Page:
Dear Sam:I am 51 years old and looking for a part-time clerical position. I haven’t had much response in sending out my résumé, and I feel it could have something to do with my age.
I’m not sure how to hide my age because I was at one company for 17 years. I have omitted my first employer from my résumé, so I have two jobs listed: one for 17 years and the other for four. I have not listed any years regarding my education. — Martha
Dear Martha: If you are presenting only 21 years of experience, then a reader could assume you are in your early 40s, making your fear of being seen as 10 years older less of a concern.
Perhaps it is more than just your chronological age that is dating your candidacy. Take a look at the roles you have included and make sure you are using up-to-date jargon and hard-hitting keywords that position you for what you now want to pursue.
What I find in a lot of résumés is that when candidates are presenting a long-term tenure with one employer, they often take brevity to the extreme. Be sure you have a nice mix of your roles presented along with (and most important) the value you contributed presented in the form of accomplishment statements.
Try to spread your experience onto two pages versus trying to squeeze it all onto one. Also, be sure to open with a strong Qualifications Summary that frames your experience and your candidacy for the reader. It is easy to pin a lack of response on a fear of ageism, and while I do understand that is a rational
fear, I think the lack of response in your case is likely due to formatting and content strategies.
Take a look at some résumé samples on my Web site to confirm you are presenting a document in line with best practices and, once you revamp it a little, I’m sure you will start to hear your phone ring.
Dear Sam: I lost my management job a year ago. Since then, I have held two jobs, each lasting six months. I am afraid that I may not be hired by another company, as I am 59 years old. What would you suggest? — Simon
Dear Simon: First, determine an appropriate amount of experience to list on your résumé. Based on the level you want to pursue, I imagine that would be between 10 and 15 years. You may want to omit the earlier of your recent short-term positions — as I assume they are not incredibly strong, based on your short tenure. Doing so would not cause a gap when presenting only years and not months of employment.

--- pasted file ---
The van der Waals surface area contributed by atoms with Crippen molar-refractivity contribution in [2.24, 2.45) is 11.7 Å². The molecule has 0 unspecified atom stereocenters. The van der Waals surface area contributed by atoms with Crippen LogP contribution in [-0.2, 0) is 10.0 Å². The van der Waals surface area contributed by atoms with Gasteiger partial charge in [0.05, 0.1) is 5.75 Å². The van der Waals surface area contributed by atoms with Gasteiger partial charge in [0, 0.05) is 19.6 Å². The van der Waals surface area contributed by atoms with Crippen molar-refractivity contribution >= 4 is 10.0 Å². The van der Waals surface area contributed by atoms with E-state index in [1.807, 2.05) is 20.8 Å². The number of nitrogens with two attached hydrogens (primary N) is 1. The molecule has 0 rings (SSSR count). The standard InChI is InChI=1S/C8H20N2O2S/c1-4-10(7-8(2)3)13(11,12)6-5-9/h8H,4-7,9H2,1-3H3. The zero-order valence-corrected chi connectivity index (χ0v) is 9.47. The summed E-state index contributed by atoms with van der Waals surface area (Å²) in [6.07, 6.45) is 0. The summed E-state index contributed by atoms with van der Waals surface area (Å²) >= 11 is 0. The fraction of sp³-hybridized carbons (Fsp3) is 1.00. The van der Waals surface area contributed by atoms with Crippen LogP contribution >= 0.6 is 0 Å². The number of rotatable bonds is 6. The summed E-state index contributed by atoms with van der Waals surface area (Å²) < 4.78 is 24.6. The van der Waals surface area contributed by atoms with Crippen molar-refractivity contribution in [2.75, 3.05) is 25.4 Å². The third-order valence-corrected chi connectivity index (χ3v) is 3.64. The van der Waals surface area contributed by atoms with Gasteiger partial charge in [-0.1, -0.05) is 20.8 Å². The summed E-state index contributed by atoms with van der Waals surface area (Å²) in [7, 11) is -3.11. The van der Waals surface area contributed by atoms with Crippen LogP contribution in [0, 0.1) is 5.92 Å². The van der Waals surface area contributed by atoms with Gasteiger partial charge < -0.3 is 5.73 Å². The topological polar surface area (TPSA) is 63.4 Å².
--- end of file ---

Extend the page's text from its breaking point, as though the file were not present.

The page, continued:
As your management position would encompass many more accomplishments, I suggest including a Select Highlights section on your résumé, where your achievements could be previewed on page one. By doing this, you will push your most recent, short-term experience toward the bottom of page one (or to the top of page two). This will ensure that it plays a much less significant role during the screening process.
Once you present a strategic amount of experience (to avoid unnecessarily aging your candidacy), highlight your accomplishments up front and minimize the impact of having moved around twice in one year, you will find you have a strong résumé that will open doors.
Dear Sam: I retired from the Department of Defense with 31 years of service, during which I held different positions. At present, I am trying to find a part-time position, with no luck. Most of the part-time jobs I have located are for positions similar to what I did more than 10 years ago. How can I incorporate my older work experience in my résumé in order to be considered for a part-time job now? — Carole
Dear Carole: To avoid unnecessarily aging your candidacy, include only your most recent positions with the dates you performed each role after each title. Then, add a byline to note that you have additional experience with the organization. Focus on the past 10 or so years of employment and the related achievements and responsibilities.
To incorporate notes about your previous positions — and to avoid a presentation of numerous years of experience — add a Career Highlights section to your résumé. You may want to employ a functional approach to this section if you are trying to highlight certain areas that relate to your current job search.
By this, I mean include a Career Highlights section after your Qualifications Summary but before your Professional Experience section.
Within the Career Highlights section, utilize functional subheadings to focus the hiring manager’s attention on the experience within your background that supports or enhances your candidacy for what you want to do now. Here you can highlight achievements and responsibilities related to the positions you held 10-plus years ago without exploring them in detail within the Professional Experience section.
In the Professional Experience section, after you hit about the 10-year mark, you can take the byline approach to present additional positions.
I wish you well.
Samantha Nolan is a certified professional résumé writer and owner of Ladybug Design, a full-service résumé-writing firm. Do you have a résumé or job-search question for Dear Sam? Reach Samantha at email@example.com. For more about Sam’s résumé-writing
services, visit ladybug-design.com or call (614) 570-3442 or 1-888-9-LADYBUG (1-888-952-3928).